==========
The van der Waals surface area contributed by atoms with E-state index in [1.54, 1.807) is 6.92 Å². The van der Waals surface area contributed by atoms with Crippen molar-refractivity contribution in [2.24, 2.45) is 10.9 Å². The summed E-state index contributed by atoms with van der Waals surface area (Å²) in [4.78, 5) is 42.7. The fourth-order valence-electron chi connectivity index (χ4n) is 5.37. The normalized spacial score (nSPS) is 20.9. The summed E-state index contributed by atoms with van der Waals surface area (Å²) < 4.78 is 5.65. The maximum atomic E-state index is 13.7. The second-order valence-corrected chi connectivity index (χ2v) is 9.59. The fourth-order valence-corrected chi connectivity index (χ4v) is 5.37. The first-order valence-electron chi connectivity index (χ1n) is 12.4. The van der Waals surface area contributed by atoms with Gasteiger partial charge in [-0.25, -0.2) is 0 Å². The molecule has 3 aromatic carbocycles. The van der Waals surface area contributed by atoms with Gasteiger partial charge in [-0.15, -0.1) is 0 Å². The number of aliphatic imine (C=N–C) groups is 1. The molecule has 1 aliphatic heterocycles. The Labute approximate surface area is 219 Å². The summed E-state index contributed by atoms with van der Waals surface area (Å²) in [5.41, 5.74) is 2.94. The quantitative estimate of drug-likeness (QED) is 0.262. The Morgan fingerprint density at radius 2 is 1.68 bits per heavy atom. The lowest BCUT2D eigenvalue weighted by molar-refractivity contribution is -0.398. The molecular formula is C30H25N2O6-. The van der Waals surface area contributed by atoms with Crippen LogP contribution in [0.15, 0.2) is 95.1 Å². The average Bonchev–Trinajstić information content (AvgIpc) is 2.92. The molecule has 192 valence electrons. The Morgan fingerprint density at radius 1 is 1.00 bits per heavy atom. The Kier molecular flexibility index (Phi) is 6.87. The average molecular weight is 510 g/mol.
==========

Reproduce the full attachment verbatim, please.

The van der Waals surface area contributed by atoms with E-state index in [1.54, 1.807) is 6.92 Å². The van der Waals surface area contributed by atoms with Crippen molar-refractivity contribution in [2.24, 2.45) is 10.9 Å². The summed E-state index contributed by atoms with van der Waals surface area (Å²) in [4.78, 5) is 42.7. The fourth-order valence-electron chi connectivity index (χ4n) is 5.37. The normalized spacial score (nSPS) is 20.9. The summed E-state index contributed by atoms with van der Waals surface area (Å²) < 4.78 is 5.65. The maximum atomic E-state index is 13.7. The second-order valence-corrected chi connectivity index (χ2v) is 9.59. The fourth-order valence-corrected chi connectivity index (χ4v) is 5.37. The first-order valence-electron chi connectivity index (χ1n) is 12.4. The van der Waals surface area contributed by atoms with Gasteiger partial charge in [-0.25, -0.2) is 0 Å². The molecule has 3 aromatic carbocycles. The van der Waals surface area contributed by atoms with Gasteiger partial charge in [-0.15, -0.1) is 0 Å². The number of aliphatic imine (C=N–C) groups is 1. The molecule has 1 aliphatic heterocycles. The Labute approximate surface area is 219 Å². The summed E-state index contributed by atoms with van der Waals surface area (Å²) in [5.41, 5.74) is 2.94. The quantitative estimate of drug-likeness (QED) is 0.262. The Morgan fingerprint density at radius 2 is 1.68 bits per heavy atom. The lowest BCUT2D eigenvalue weighted by molar-refractivity contribution is -0.398. The molecular formula is C30H25N2O6-. The van der Waals surface area contributed by atoms with Crippen LogP contribution in [0.15, 0.2) is 95.1 Å². The average Bonchev–Trinajstić information content (AvgIpc) is 2.92. The molecule has 192 valence electrons. The Morgan fingerprint density at radius 1 is 1.00 bits per heavy atom. The Kier molecular flexibility index (Phi) is 6.87. The average molecular weight is 510 g/mol.